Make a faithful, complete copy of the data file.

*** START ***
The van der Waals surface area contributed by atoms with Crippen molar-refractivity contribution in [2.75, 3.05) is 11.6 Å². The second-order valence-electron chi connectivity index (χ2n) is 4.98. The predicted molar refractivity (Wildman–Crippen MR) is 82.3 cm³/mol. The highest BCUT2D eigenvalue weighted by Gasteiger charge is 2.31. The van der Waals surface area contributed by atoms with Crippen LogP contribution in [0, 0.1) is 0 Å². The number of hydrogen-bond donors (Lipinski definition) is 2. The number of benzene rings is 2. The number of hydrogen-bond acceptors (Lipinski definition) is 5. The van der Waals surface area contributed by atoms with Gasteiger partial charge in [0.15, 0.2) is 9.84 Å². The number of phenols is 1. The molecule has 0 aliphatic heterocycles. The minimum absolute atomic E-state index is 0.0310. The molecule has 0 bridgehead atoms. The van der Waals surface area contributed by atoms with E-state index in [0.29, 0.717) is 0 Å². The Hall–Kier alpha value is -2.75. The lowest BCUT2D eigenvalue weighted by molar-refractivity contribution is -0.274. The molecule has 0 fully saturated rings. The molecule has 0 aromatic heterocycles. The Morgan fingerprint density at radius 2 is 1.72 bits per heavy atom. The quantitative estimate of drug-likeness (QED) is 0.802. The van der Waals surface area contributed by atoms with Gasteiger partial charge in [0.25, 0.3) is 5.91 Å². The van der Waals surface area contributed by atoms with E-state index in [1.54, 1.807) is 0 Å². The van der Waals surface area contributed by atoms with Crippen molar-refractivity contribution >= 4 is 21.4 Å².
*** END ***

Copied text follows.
The van der Waals surface area contributed by atoms with Crippen molar-refractivity contribution in [2.75, 3.05) is 11.6 Å². The second-order valence-electron chi connectivity index (χ2n) is 4.98. The predicted molar refractivity (Wildman–Crippen MR) is 82.3 cm³/mol. The highest BCUT2D eigenvalue weighted by Gasteiger charge is 2.31. The van der Waals surface area contributed by atoms with Crippen LogP contribution in [0, 0.1) is 0 Å². The number of hydrogen-bond donors (Lipinski definition) is 2. The number of benzene rings is 2. The number of hydrogen-bond acceptors (Lipinski definition) is 5. The van der Waals surface area contributed by atoms with Gasteiger partial charge in [0.15, 0.2) is 9.84 Å². The number of phenols is 1. The molecule has 0 aliphatic heterocycles. The minimum absolute atomic E-state index is 0.0310. The molecule has 0 bridgehead atoms. The van der Waals surface area contributed by atoms with E-state index in [0.29, 0.717) is 0 Å². The Hall–Kier alpha value is -2.75. The lowest BCUT2D eigenvalue weighted by molar-refractivity contribution is -0.274. The molecule has 0 fully saturated rings. The molecule has 0 aromatic heterocycles. The Morgan fingerprint density at radius 2 is 1.72 bits per heavy atom. The quantitative estimate of drug-likeness (QED) is 0.802. The van der Waals surface area contributed by atoms with Gasteiger partial charge in [0.25, 0.3) is 5.91 Å². The van der Waals surface area contributed by atoms with E-state index in [1.54, 1.807) is 0 Å². The van der Waals surface area contributed by atoms with Crippen molar-refractivity contribution >= 4 is 21.4 Å².